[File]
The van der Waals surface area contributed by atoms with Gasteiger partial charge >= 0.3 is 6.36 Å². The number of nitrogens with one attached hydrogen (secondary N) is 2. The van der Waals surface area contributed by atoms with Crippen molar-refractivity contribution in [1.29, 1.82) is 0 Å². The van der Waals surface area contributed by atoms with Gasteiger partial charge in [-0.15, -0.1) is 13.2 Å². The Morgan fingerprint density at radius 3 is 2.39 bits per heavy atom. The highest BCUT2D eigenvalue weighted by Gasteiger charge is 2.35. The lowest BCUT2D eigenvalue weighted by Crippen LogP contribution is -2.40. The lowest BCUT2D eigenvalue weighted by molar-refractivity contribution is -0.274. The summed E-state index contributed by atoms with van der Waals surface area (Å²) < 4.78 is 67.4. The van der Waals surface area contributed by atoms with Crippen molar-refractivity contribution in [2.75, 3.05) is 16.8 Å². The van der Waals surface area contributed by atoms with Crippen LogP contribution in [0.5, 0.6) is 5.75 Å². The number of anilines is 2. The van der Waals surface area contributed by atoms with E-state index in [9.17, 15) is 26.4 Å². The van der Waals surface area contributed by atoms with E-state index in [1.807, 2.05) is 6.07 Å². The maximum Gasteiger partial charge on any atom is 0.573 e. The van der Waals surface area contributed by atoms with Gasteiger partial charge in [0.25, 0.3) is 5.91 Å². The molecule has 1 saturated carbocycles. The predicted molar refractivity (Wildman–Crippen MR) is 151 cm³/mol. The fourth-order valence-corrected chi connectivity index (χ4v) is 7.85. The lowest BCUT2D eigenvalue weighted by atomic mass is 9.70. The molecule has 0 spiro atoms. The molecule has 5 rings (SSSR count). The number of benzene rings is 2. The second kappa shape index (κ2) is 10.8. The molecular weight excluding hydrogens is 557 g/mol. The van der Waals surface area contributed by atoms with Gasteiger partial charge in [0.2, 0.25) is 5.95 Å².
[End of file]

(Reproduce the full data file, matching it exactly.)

The van der Waals surface area contributed by atoms with Gasteiger partial charge >= 0.3 is 6.36 Å². The number of nitrogens with one attached hydrogen (secondary N) is 2. The van der Waals surface area contributed by atoms with Crippen molar-refractivity contribution in [1.29, 1.82) is 0 Å². The van der Waals surface area contributed by atoms with Gasteiger partial charge in [-0.15, -0.1) is 13.2 Å². The Morgan fingerprint density at radius 3 is 2.39 bits per heavy atom. The highest BCUT2D eigenvalue weighted by Gasteiger charge is 2.35. The lowest BCUT2D eigenvalue weighted by Crippen LogP contribution is -2.40. The lowest BCUT2D eigenvalue weighted by molar-refractivity contribution is -0.274. The summed E-state index contributed by atoms with van der Waals surface area (Å²) < 4.78 is 67.4. The van der Waals surface area contributed by atoms with Crippen molar-refractivity contribution in [2.75, 3.05) is 16.8 Å². The van der Waals surface area contributed by atoms with Crippen LogP contribution in [0.5, 0.6) is 5.75 Å². The number of anilines is 2. The van der Waals surface area contributed by atoms with E-state index in [9.17, 15) is 26.4 Å². The van der Waals surface area contributed by atoms with E-state index in [1.807, 2.05) is 6.07 Å². The maximum Gasteiger partial charge on any atom is 0.573 e. The van der Waals surface area contributed by atoms with Gasteiger partial charge in [0.25, 0.3) is 5.91 Å². The molecule has 1 saturated carbocycles. The predicted molar refractivity (Wildman–Crippen MR) is 151 cm³/mol. The fourth-order valence-corrected chi connectivity index (χ4v) is 7.85. The lowest BCUT2D eigenvalue weighted by atomic mass is 9.70. The molecule has 0 spiro atoms. The molecule has 5 rings (SSSR count). The number of benzene rings is 2. The second kappa shape index (κ2) is 10.8. The molecular weight excluding hydrogens is 557 g/mol. The van der Waals surface area contributed by atoms with Gasteiger partial charge in [0.2, 0.25) is 5.95 Å².